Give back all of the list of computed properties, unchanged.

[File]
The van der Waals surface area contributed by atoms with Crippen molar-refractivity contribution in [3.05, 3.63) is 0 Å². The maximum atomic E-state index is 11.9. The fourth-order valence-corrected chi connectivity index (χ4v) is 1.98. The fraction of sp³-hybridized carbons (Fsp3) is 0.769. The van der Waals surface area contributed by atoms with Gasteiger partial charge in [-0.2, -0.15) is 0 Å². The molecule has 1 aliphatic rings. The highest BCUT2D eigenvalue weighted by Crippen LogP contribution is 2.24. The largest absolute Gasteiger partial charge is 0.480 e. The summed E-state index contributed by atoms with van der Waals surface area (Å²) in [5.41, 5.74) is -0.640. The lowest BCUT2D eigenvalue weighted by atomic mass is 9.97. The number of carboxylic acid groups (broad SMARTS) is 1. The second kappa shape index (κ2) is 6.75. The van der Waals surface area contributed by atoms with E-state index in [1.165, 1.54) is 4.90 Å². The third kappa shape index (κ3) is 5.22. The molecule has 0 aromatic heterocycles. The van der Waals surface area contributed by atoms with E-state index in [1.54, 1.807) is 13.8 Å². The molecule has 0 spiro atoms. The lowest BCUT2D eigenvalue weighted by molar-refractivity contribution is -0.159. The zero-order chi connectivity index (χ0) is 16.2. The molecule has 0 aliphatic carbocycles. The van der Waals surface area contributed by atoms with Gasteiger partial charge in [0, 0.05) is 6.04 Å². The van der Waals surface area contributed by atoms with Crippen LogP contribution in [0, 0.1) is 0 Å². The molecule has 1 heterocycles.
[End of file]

The van der Waals surface area contributed by atoms with Crippen molar-refractivity contribution in [3.05, 3.63) is 0 Å². The maximum atomic E-state index is 11.9. The fourth-order valence-corrected chi connectivity index (χ4v) is 1.98. The fraction of sp³-hybridized carbons (Fsp3) is 0.769. The van der Waals surface area contributed by atoms with Gasteiger partial charge in [-0.2, -0.15) is 0 Å². The molecule has 1 aliphatic rings. The highest BCUT2D eigenvalue weighted by Crippen LogP contribution is 2.24. The largest absolute Gasteiger partial charge is 0.480 e. The summed E-state index contributed by atoms with van der Waals surface area (Å²) in [5.41, 5.74) is -0.640. The lowest BCUT2D eigenvalue weighted by atomic mass is 9.97. The number of carboxylic acid groups (broad SMARTS) is 1. The second kappa shape index (κ2) is 6.75. The van der Waals surface area contributed by atoms with E-state index in [1.165, 1.54) is 4.90 Å². The third kappa shape index (κ3) is 5.22. The molecule has 0 aromatic heterocycles. The van der Waals surface area contributed by atoms with E-state index in [1.54, 1.807) is 13.8 Å². The molecule has 0 spiro atoms. The lowest BCUT2D eigenvalue weighted by molar-refractivity contribution is -0.159. The zero-order chi connectivity index (χ0) is 16.2. The molecule has 0 aliphatic carbocycles. The van der Waals surface area contributed by atoms with Gasteiger partial charge in [0, 0.05) is 6.04 Å². The van der Waals surface area contributed by atoms with Crippen LogP contribution in [0, 0.1) is 0 Å². The molecule has 1 heterocycles.